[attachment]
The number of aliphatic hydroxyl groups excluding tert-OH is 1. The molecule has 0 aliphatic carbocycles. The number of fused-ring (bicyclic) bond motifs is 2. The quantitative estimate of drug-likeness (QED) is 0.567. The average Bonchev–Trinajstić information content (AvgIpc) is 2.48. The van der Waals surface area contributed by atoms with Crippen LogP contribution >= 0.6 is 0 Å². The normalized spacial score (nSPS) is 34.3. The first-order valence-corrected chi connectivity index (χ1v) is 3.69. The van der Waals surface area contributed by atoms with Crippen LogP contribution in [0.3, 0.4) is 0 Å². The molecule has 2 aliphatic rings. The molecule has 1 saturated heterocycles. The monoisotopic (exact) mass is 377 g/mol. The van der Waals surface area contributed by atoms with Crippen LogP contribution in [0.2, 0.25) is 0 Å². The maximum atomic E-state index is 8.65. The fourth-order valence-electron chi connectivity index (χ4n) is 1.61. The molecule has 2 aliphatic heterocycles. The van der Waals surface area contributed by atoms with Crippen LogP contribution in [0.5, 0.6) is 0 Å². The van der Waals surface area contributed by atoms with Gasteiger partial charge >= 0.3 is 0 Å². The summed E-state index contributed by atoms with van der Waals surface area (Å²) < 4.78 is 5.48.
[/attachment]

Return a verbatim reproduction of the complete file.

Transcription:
The number of aliphatic hydroxyl groups excluding tert-OH is 1. The molecule has 0 aliphatic carbocycles. The number of fused-ring (bicyclic) bond motifs is 2. The quantitative estimate of drug-likeness (QED) is 0.567. The average Bonchev–Trinajstić information content (AvgIpc) is 2.48. The van der Waals surface area contributed by atoms with Crippen LogP contribution >= 0.6 is 0 Å². The normalized spacial score (nSPS) is 34.3. The first-order valence-corrected chi connectivity index (χ1v) is 3.69. The van der Waals surface area contributed by atoms with Crippen LogP contribution in [0.3, 0.4) is 0 Å². The molecule has 2 aliphatic rings. The molecule has 1 saturated heterocycles. The monoisotopic (exact) mass is 377 g/mol. The van der Waals surface area contributed by atoms with Crippen LogP contribution in [0.2, 0.25) is 0 Å². The maximum atomic E-state index is 8.65. The fourth-order valence-electron chi connectivity index (χ4n) is 1.61. The molecule has 2 aliphatic heterocycles. The van der Waals surface area contributed by atoms with Crippen LogP contribution in [0.5, 0.6) is 0 Å². The van der Waals surface area contributed by atoms with Gasteiger partial charge >= 0.3 is 0 Å². The summed E-state index contributed by atoms with van der Waals surface area (Å²) < 4.78 is 5.48.